New York: Duell, Sloan and Pierce, 1960. 1st Edition. Quarto, publisher's black cloth, spine stamped in white, original photo-illustrated dust jacket.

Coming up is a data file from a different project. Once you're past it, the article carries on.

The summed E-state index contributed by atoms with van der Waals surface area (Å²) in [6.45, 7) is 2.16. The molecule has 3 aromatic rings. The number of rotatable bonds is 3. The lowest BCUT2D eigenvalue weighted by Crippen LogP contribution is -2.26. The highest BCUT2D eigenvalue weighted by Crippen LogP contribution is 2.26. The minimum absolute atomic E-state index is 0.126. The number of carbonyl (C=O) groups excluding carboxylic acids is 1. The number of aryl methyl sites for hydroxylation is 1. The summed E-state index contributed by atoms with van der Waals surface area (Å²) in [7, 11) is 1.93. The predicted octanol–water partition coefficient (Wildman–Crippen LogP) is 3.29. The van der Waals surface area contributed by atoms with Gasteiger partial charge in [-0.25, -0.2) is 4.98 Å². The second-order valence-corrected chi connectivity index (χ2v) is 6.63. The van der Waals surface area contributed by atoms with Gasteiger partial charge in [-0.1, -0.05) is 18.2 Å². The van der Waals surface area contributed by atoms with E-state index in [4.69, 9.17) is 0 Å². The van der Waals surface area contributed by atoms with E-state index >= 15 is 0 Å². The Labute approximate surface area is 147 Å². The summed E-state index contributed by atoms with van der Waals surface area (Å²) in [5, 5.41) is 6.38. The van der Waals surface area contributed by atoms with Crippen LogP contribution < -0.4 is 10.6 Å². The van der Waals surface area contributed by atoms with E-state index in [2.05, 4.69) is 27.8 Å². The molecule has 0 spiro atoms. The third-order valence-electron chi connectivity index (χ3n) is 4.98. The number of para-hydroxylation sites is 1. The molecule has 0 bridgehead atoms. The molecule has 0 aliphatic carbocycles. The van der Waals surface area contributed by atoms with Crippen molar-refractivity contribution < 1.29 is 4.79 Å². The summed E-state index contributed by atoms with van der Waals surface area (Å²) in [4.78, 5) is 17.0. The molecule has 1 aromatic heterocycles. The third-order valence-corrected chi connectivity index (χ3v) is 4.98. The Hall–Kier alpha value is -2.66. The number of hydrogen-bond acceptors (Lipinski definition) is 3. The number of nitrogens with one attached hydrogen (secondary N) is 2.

Inscribed collection of Manville's late-1950s "Saloon Society" columns for the Village Voice, recounting his days and nights among Greenwich Village's Beat-era bar crowd. "I don't know how it is in your life, but five on a Sunday afternoon at the Remo is not a bad time in mine. I went there recently to escape the Sunday Neurosis, and found a few other refugees already there. Phil Doremus yelled for me to come over. Lou was at the table, too, and another guy, wearing a beard and a middle-distance look. 'He's a friend of mine, knows Kerouac,' Phil whispered to me, nodding toward the stranger. 'He's just off the road.'" Manville got his start on Madison Avenue and worked as a contributing editor for Vogue. Poignantly, he later became a popular syndicated columnist on addiction-related issues, and wrote a bestselling self-help book Cool, Hip and Sober. Illustrated throughout with black-and-white photo montages by prolific commercial photographer David Attie, whose work appeared in Vogue, Time, Playboy and Harper's Bazaar. Attie was a protegé of celebrated Harper's art director Alexey Brodovitch, who gave him his first assignment, a series intended to illustrate the serialization of Truman Capote's Breakfast at Tiffany's for Harper's. The magazine ended up not publishing the controversial novel; when it finally appeared in the pages of Esquire, only one of Attie's photos was used. However, many of the unused photos were recycled for Manville's book, which Brodovitch designed. Inscribed in blue pencil on the front free endpaper: "Faster! Bill Manville." Embrowning to endpapers from contemporary Village Voice clippings laid-in (now bagged). Unclipped dust jacket with some rubbing to spine-ends and small triangular chip to bottom edge of upper panel. Very good. Item #546